Esther (or Ester) was the daughter of Abihail, of the tribe of Benjamin. She was the cousin, and the adopted daughter, of Mordecai. On the orders of the Persian King Ahasuerus, Esther replaced Vashti as queen. And at Mordecai's request, Esther concealed her Jewish birth.
After Haman, the king's chief minister, found out that his foe, Mordecai, was Jewish, he devised a plan to have all Jews killed. Haman secured the king's permission to have a massacre of all Jews in the Empire by the end of that year, on the14th day of the month of Adar. Haman built a gallows to hang Mordecai.
Esther, however, acted to foil the plot. She revealed to the king that she was Jewish, and that the Jews were destined to be massacred by orders from Haman. Haman's last-minute appeal to the queen's mercy was misinterpreted by the king as an attempt at seduction, and the king ordered that Haman be hung on the same gallows he had built for Mordecai. Esther reminded the king that the decree of extermination was still in effect.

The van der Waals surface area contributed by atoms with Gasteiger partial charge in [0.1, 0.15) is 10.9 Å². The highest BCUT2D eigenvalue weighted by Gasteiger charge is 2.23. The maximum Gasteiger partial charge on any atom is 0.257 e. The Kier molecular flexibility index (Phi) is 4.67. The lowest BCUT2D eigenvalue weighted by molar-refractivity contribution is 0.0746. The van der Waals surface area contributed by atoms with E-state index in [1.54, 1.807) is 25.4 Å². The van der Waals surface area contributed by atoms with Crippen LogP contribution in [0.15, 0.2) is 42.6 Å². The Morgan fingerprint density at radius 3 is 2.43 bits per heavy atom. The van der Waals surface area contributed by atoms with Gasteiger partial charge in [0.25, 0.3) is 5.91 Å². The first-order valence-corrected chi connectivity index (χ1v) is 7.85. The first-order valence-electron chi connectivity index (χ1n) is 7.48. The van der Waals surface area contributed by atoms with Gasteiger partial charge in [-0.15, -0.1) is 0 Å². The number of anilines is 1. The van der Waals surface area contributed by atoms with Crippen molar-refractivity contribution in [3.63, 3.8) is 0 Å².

Ahasuerus informed her that a royal edict could not be revoked, and instead issued a counter-edict, permitting the Jews to arm and defend themselves. When the day arrived, the Jews were so successful in defending themselves that they observed a new feast. In commemoration of these events, Esther and Mordecai instituted the annual festival of "Purim," which means "throwing dice," taken from the Persian word "Pur." Esther and Mordecai were awarded Haman's estate.
Details about the life and times of Esther are contained in the Bible's book of Esther.
The Jewish name for Esther is Hadassah.
Next person in the Bible: Eunice, mother of Timothy